29 September 2006

Nanotech Gone Bad: Who You Gonna Call?

By Rusty Rockets

While one would hope that the slightly eccentric and amoral mad scientist is a thing of fiction, the possibility for scientists to get it wrong, or to lose control of their new creations, remains grounded in reality. History has shown us that the development of new materials and technologies has led to the disruption and destruction of countless lives. But what can we do? Nobody has a crystal ball.

All technology has a cost/benefit ratio, and the trick has been to predict what the likely risks will be. Who could have predicted the effects that the automobile industry would have on the environment? Who can confidently say what the fallout from current technologies like cell phones will be? We just have to accept that while we mostly enjoy the lives that science brings us, any exciting new technology could open up a Pandora's Box of horrors. But if we were to play psychic, which advancing field of science is likely to be the next asbestos or thalidomide? The smart money, without a doubt, would be on nanotechnology.

Nanotechnology is poised to be humanity's greatest technological achievement, or its greatest blunder. Once deemed some kind of grant garnering scheme unlikely to ever bear fruit, nanotechnology's profile has risen sharply of late. In fact, nanotech's preeminent rise is marked by the steady exodus of scientists from other fields of science into nanoscience. Scientists Andreas Barth, from the FIZ Karlsruhe, and Werner Marx, from the Max Planck Institute for Solid-State Research, recently stated that unless a groundbreaking discovery was made soon, high-temperature superconductivity would be a dead field within four years. The researchers laid the blame for the brain-drain on nanoscience, citing as an example the avalanche of papers relating to nanotubes compared to those about high-temperature superconductors.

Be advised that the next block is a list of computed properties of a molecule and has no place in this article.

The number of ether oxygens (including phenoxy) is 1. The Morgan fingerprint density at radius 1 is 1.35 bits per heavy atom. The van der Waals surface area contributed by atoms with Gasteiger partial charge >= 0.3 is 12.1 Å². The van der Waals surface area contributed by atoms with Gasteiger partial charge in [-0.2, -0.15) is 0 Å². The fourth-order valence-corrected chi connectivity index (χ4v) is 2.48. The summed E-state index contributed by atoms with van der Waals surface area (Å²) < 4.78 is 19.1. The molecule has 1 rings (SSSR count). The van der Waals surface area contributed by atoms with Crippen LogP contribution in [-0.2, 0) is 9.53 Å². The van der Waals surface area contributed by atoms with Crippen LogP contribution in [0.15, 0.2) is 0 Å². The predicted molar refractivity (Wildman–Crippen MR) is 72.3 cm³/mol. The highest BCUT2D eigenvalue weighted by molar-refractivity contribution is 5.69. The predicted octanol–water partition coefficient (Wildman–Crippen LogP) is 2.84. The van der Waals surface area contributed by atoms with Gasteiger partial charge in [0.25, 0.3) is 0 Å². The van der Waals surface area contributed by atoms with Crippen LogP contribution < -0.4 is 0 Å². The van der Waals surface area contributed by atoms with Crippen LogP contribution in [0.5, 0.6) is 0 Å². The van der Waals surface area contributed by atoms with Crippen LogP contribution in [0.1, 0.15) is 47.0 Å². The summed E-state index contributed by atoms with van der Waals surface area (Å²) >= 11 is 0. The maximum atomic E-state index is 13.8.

One of those at the forefront of nanoscience is Keith Schwab, who earlier this year moved from the National Security Agency to take up the position of associate professor of physics at Cornell University. Schwab's area of research tests the very boundary (if there is one) between the quantum domain and the world of Newton's classical mechanics. Schwab has developed a nanomechanical device so small that it appears to be on the very edge of the two worlds, otherwise known as the quantum mechanical limit. The device is comprised of a sliver of aluminum on silicon nitride, and is 8.7 microns (millionths of a meter) long and 200 nanometers (billionths of a meter) wide.

It sounds small, but it's many times bigger than your garden variety quantum object. But Schwab's device still manages to push the limits set by Heisenberg's uncertainty principle. The principle states that the accuracy of simultaneous measurements of position and velocity of a particle is limited by a quantifiable amount. In this case, Schwab was able to get closer to this theoretical limit than anyone previously. The weird nature of quantum effects was made manifest as the team's observation triggered movement in the apparatus (a phenomenon known as "back action").

"We made measurements of position that are so intense - so strongly coupled - that by looking at it we can make it move," said Schwab. "Quantum mechanics requires that you cannot make a measurement of something and not perturb it. We're doing measurements that are very close to the uncertainty principle; and we can couple so strongly that by measuring the position we can see the thing move."